The glass door behind me: the lesson we haven’t learnt, two years after the EU-Turkey Deal

Photo taken by Abdulazez Dukhan – Through Refugee Eyes

An article by Silvia Giulini

They were right in front of me, behind the glass door. It was the only thing separating me from 100 persons. They were of all ages: children, adults, old people. Some must have had my age, they could have been me, a friend of mine or a university classmate. Differently from me though, they were on the other side of the glass door. And they were all looking at me.

As soon as I opened the glass door, the voices of the asylum seekers started to speak loudly. I took a step forward and I went outside, leaving the glass door behind me. I was now standing right in front of the asylum seekers: there was no door, no glass to isolate me anymore from the real world.

If I go back with my thoughts to two years ago, right when the EU-Turkey Deal started to be applied, the first thing that comes to my mind is the speed with which everything changed. In less than 24 hours nothing was as it was before.

The Deal claims that all the people arriving illegally in Greece from the 20th of March 2016 and on will be sent back to Turkey. Moreover, for every Syrian that gets sent back to Turkey, another Syrian will be resettled in a EU country.

It was like a jumping spring: after pressuring it too much, it started jumping out of control.

Thousands of people living already under very tough conditions in Greece were afraid to be sent back to Turkey: they were “guilty” of having reached Greece illegally, as if they had other viable options.

I will never forget the tears, the prayers and the threats of the asylum seekers in those days. The determination in the gaze of those who have lost everything and don’t want to lose anything more, marked, however, by the impossibility to keep themselves and their families safe and independent. After being left in the mercy of the sea, they were now being hurled from one place to another, by a system that did not truly want to help them.

In the same way, I will never forget the consequences of the Deal on me as well, a young intern at that time. I was managing hundreds of persons at once, while having the ability to help only a very limited number of them. The objective? To facilitate the application for international protection from our offices, using the very slow system provided by the Asylum Service.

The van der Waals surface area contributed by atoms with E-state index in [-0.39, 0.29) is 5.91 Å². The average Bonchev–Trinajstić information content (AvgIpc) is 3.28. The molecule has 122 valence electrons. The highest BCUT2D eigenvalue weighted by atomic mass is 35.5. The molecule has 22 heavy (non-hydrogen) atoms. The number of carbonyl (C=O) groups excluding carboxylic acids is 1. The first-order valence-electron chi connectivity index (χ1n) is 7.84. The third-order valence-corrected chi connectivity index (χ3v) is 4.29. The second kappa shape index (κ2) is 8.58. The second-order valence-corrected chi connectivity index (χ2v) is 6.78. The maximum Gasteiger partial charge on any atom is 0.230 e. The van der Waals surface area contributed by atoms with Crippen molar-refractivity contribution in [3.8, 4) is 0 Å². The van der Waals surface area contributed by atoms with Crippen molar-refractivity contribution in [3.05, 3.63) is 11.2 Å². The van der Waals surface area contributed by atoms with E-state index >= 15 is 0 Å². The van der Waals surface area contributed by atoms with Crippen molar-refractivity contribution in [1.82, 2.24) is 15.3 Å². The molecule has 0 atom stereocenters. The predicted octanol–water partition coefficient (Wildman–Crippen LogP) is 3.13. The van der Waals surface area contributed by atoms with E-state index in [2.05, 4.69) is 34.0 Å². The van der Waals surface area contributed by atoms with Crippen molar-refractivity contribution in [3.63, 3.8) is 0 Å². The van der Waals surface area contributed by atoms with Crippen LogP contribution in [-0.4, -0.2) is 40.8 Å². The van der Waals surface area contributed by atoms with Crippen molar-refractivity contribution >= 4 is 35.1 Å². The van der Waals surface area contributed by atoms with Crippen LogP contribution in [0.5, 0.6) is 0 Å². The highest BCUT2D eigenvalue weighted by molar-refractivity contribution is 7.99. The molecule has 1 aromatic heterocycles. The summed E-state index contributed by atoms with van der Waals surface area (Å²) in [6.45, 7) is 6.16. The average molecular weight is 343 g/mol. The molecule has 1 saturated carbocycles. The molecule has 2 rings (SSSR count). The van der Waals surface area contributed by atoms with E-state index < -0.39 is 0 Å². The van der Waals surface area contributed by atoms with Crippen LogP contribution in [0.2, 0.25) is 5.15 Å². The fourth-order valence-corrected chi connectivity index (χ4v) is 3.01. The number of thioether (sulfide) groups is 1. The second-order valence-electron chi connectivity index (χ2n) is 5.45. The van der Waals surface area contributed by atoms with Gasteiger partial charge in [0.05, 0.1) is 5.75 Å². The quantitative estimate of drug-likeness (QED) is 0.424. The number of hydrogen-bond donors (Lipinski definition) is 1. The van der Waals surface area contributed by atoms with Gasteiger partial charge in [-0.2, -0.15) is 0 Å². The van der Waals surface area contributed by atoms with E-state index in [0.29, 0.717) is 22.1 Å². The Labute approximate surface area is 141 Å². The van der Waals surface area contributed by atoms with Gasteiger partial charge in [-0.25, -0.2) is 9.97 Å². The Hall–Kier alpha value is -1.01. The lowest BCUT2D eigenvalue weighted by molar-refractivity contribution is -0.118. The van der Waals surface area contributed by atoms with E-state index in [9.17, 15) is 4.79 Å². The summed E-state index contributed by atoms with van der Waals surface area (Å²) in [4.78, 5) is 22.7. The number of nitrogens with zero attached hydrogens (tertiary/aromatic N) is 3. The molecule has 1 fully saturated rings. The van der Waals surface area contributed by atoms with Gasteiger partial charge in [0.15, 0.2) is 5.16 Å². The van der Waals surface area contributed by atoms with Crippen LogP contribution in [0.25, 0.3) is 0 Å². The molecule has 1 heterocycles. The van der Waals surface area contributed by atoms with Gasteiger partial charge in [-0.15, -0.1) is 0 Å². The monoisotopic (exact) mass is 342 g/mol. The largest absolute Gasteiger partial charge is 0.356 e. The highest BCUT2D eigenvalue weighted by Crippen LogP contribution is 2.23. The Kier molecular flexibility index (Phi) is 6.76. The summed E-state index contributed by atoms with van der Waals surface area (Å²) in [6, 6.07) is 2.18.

The toughest part for me was being aware that my choice could lead to the detention or deportation of those I said “no” to.

In order to be trusted, I had to be determined and coherent with myself: I did not have the luxury to change my mind or behave differently because this would have lost me my credibility. Inside me, however, where nobody but me could see, the stomach pain, the tiredness and the anguish wanted me to break in tears, but my mind suggested not to.

The Deal changed the life of thousands of asylum seekers back then and is still doing so now as we speak.

Two years later, in fact, thousands of asylum seekers are struggling for a basic life in the country. The Deal drastically reduced the number of new arrivals in Greece, but it did not lead to better living conditions for those that still remain in the islands. Hotspots are overcrowded with asylum seekers that are not allowed to move anymore to the mainland. So people are just left there -some even since the 20th of March 2016- without information, basic living, healthy and hygienic conditions. They have thousands of questions but no answers.

Read also “From Lesvos to Samos: Asylum Seekers speak out”

As I always say, there is an important lesson that I learnt from the Deal. In those days I realised even more that decisions can change the lives of the people affected by them. The political reasons that lead to short term decisions are considered more relevant than the consequences of those policies, which have serious effect on persons. In this case, the consequences affected the people who were fleeing wars or were escaping from very difficult conditions, only trying to start a normal life in Europe.

The system obliged me, indirectly, to take decisions that should not have been mine to take, and carry very big responsibilities that should not be mine to carry. I will never forget those days and those nights with my eyes wide opened.

The consequences of the Deal have been leading to unmanageable situations and complete lack of human rights. And again, decisions are being taken until now without paying attention to the consequences.

Many times, the main concern of the authorities is how to send asylum seekers back to Turkey or their country of origin, whereas the basic issue should be the fact that people living in the hotspots today might become EU citizens in the future.

On the other hand, authorities affirm that there are people who “deserve” to stay legally in Europe because they will be granted international protection. Leaving aside the meaning of “deserve”, how is it possible to trust an institution that did not even allow you to have decent basic living conditions until the moment it decided you “deserve” protection? How can you believe in a system that expect you to live in that way until it realises you have no other option but to stay in Europe? How would you be willing to collaborate for a better future in that society after all this?

It feels as if I’m behind the glass door again: two years later the EU-Turkey Deal keeps going on, but we haven’t learnt enough, yet.